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Veterans Affairs

Monday, December 19, 2016

VA Aid and Attendance Benefit

Veterans’ Non-Service Connected Pension Benefits

The Veterans’ Administration’s non-service connected pension program can help supplement the income of elderly or disabled veterans. The VA deems any veteran age 65 or older to be permanently and totally disabled. This “disabled” classification entitles senior citizens who are veterans, or their widows, to tax-free pension payments regardless of their actual physical condition, provided they meet the needs-based criteria.

One significant advantage of this program is that, unlike a traditional service-connected pension, there is no requirement that your injury or disability be tied to your time in service. On the other hand, this is a needs-based assistance program, so many veterans may not qualify for benefits.

To qualify for benefits under the program, you must have served on active duty for at least 90 days, and at least one of those days must have been during a time of war. Additionally, you must not have had a dishonorable discharge from the military.

Periods of war time are determined by the U.S. Congress as follows:

  • Mexican Border Period: May 9, 1916 through April 5, 1917, only if you served in Mexico, on its borders or in adjacent waters
  • World War I: April 6th, 1917 through November 11, 1918, or through April 1, 1920 if you served in Russia
  • World War II: December 7, 1941 through December 31, 1946    
  • Korean Conflict: June 27, 1950 through January 31, 1955
  • Vietnam Era: August 5, 1964 through May 7, 1965, or beginning February 28, 1961 you served in Vietnam
  • Persian Gulf War: August 2, 1990 through the present

Once qualifying military service is established, you must also pass the income and asset tests. The VA must determine that your net worth is not enough to adequately support you during your lifetime. Your vehicle and primary residence are not counted when determining your net worth.  The VA generally caps net worth, exclusive of your car and primary residence, at $80,000 for a married veteran, or $40,000 for a single person.

Additionally, your countable income must be lower than the available pension amount. Fortunately, countable income is offset by your unreimbursed, recurring health care costs, including prescriptions, insurance premiums or assisted living expenses.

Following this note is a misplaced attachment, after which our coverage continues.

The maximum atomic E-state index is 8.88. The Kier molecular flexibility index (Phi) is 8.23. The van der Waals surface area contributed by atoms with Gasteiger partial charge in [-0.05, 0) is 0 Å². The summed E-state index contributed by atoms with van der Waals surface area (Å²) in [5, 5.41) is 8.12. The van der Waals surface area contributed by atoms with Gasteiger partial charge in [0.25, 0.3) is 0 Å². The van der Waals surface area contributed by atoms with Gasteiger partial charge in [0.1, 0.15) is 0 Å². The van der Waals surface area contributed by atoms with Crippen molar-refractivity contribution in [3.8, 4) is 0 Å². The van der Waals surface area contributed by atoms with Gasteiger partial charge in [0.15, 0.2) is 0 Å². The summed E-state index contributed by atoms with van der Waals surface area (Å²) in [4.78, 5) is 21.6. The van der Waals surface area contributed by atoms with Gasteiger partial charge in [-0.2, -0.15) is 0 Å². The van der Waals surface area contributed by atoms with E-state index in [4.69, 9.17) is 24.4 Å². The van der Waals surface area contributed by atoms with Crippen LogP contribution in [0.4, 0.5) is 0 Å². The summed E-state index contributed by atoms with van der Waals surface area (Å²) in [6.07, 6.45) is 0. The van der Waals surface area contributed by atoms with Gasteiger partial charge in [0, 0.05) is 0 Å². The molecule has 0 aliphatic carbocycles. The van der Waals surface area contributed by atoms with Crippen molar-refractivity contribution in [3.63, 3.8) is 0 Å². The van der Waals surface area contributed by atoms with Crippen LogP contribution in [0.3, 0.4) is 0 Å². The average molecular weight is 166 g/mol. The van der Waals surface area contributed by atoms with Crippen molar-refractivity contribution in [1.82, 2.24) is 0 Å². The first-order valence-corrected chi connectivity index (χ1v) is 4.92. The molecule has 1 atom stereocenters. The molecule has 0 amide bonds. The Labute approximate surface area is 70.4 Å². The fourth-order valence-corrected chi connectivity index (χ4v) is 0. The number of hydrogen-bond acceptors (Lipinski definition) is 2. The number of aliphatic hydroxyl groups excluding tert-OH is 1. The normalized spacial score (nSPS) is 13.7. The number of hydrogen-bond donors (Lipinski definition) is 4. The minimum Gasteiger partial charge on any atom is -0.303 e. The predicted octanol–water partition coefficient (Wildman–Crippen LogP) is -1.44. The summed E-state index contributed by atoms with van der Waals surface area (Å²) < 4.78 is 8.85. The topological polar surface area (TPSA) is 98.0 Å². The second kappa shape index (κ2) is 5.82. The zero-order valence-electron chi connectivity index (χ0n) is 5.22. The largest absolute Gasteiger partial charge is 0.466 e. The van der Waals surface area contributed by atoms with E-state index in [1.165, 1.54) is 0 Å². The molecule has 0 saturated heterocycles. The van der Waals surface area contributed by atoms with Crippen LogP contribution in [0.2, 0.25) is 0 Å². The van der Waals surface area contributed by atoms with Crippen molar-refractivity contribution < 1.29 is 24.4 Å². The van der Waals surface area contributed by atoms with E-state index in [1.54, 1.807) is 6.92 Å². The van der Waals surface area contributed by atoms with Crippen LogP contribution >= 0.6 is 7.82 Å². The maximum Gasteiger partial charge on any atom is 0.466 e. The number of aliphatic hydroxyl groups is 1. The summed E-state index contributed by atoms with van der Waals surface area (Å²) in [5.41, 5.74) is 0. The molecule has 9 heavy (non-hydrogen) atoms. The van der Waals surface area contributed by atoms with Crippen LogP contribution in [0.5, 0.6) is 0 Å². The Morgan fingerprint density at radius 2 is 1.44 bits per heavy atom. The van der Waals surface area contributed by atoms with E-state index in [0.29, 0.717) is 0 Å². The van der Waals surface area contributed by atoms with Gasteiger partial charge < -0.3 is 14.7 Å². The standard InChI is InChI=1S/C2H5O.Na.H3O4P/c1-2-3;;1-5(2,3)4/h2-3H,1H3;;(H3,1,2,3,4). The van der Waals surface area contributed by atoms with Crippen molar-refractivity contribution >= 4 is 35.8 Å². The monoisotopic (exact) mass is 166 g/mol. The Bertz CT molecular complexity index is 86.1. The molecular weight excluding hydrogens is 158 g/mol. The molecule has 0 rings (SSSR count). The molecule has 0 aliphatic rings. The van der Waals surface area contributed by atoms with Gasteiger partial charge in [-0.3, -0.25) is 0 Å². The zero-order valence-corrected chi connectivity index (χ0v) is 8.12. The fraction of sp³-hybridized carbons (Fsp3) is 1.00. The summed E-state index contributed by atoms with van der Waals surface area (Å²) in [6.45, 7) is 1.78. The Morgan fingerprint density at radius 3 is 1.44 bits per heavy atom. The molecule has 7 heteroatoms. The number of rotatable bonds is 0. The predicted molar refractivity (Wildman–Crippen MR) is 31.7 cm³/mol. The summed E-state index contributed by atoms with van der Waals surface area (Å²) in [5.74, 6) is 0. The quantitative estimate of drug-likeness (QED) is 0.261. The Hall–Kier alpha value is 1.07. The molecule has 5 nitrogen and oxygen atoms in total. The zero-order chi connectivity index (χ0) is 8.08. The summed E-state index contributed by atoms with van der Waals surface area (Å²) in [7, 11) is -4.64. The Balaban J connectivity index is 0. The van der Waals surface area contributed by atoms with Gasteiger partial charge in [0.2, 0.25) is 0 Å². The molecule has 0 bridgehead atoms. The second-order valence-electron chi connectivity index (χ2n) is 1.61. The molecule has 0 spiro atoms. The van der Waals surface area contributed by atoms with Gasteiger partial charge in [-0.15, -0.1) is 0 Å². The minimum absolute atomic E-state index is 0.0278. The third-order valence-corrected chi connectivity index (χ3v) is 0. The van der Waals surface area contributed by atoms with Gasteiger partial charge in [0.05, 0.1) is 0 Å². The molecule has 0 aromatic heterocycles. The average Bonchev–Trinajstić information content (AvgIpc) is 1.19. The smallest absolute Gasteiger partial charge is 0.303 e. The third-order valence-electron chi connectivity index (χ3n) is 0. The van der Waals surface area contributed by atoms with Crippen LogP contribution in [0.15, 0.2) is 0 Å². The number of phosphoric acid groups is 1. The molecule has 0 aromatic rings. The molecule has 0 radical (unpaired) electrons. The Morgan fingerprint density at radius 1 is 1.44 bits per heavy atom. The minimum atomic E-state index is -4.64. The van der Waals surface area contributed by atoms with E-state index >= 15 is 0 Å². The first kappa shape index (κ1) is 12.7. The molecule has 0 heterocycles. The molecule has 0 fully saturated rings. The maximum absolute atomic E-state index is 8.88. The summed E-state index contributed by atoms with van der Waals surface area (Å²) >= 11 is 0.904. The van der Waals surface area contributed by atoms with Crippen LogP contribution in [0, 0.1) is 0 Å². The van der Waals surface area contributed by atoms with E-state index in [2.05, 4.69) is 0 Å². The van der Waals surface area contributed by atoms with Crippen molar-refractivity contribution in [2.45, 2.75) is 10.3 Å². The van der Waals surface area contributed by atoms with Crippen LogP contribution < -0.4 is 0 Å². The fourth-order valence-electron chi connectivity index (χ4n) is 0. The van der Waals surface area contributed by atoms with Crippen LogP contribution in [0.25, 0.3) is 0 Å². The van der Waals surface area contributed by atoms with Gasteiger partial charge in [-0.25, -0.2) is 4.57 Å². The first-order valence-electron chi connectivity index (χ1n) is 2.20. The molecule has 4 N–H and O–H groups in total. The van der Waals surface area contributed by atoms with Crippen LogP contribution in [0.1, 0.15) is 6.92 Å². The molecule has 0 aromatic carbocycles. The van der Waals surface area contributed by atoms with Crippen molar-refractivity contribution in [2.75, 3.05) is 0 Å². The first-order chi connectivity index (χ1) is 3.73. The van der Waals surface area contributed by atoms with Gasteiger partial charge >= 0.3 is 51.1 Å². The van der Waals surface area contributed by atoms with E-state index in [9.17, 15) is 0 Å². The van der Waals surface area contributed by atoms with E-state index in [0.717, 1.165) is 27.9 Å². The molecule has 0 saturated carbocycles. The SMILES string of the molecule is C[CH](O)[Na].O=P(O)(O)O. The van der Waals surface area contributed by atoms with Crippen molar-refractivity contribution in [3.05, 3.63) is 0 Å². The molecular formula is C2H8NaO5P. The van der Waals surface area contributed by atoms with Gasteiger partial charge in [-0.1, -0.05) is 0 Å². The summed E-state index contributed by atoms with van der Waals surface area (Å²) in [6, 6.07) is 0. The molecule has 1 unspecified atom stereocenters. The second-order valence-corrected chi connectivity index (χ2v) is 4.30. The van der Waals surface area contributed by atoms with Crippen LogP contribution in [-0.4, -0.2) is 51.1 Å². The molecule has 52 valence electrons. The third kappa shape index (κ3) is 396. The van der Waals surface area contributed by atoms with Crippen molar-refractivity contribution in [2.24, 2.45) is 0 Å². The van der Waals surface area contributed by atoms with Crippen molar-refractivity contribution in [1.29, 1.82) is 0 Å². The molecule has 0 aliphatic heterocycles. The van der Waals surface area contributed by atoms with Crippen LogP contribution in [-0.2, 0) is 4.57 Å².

Monday, October 10, 2016

Veteran's Aid and Attendance Benefit

Veteran’s Aid & Attendance Benefit: Avoid Scams and Get Trustworthy Advice

Many veterans are unaware of the Aid and Attendance benefit, a component of the Veteran’s Administration Improved Pension that was designed to provide much-needed financial help to elderly veterans and their spouses. Even veterans who know about this pension benefit, however, are frequently targeted by scam artists attempting to take advantage of elderly or infirm veterans and their families.

By educating yourself about the Aid and Attendance benefit and learning how to recognize a scam, you can ensure your family gets the help it deserves without falling prey to veteran’s pension fraud.

What is the Aid and Attendance benefit?

The Aid and Attendance benefit provides additional financial benefits to veterans and their surviving spouses, over and above any other veteran’s pension they receive.  The benefit is available if the veteran or spouse requires a regular attendant to accomplish daily living tasks such as eating, bathing, undressing, taking medications, and toileting.  The benefit is also available to veterans and their surviving spouses who are blind, who are patients in a nursing home due to physical or mental incapacity, or who are living in an assisted care facility.

The Aid and Attendance benefit is not limited to veterans with service-related injuries.  Furthermore, it provides assistance to a veteran who is independent but has a sick spouse.  In these situations, the pension benefit provides financial assistance to compensate for the income depletion caused by the care needs of the sick spouse.


How to avoid Aid and Attendance benefit scams

The most common scams target veterans through seminars and other types of outreach programs about the Aid and Attendance benefit.  Usually, they promise to file a claim with the Veteran’s Administration on behalf of the veteran, for a fee, but the claim is never filed or is filed incorrectly.  Not only does this type of scam harm the veteran financially, an incorrectly filed claim could damage the veteran’s ability to get approval of a correctly filed application.

Another type of scam targets homeless veterans.  The scam artist promises to file an Aid and Attendance benefit application for the veteran, in exchange for a monthly fee taken out of the veteran’s benefit check.  The veteran agrees to have the check mailed to the scam artist’s home or business address, and the scam artist takes the entire check or continues to take a monthly fee without performing any work for the vet.

If you or a family member has questions about the Aid and Attendance benefit or any other aspect of veteran’s pensions, find a qualified veteran’s pensions attorney or accredited service officer to give you the answers you and your family deserve. 

 


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575 Lynnhaven Parkway, Suite 301 , Virginia Beach, VA 23452 | Phone: 757-215-4051
5425 Discovery Park Blvd., Suite 101, Williamsburg, VA 23188 | Phone: 757-215-4051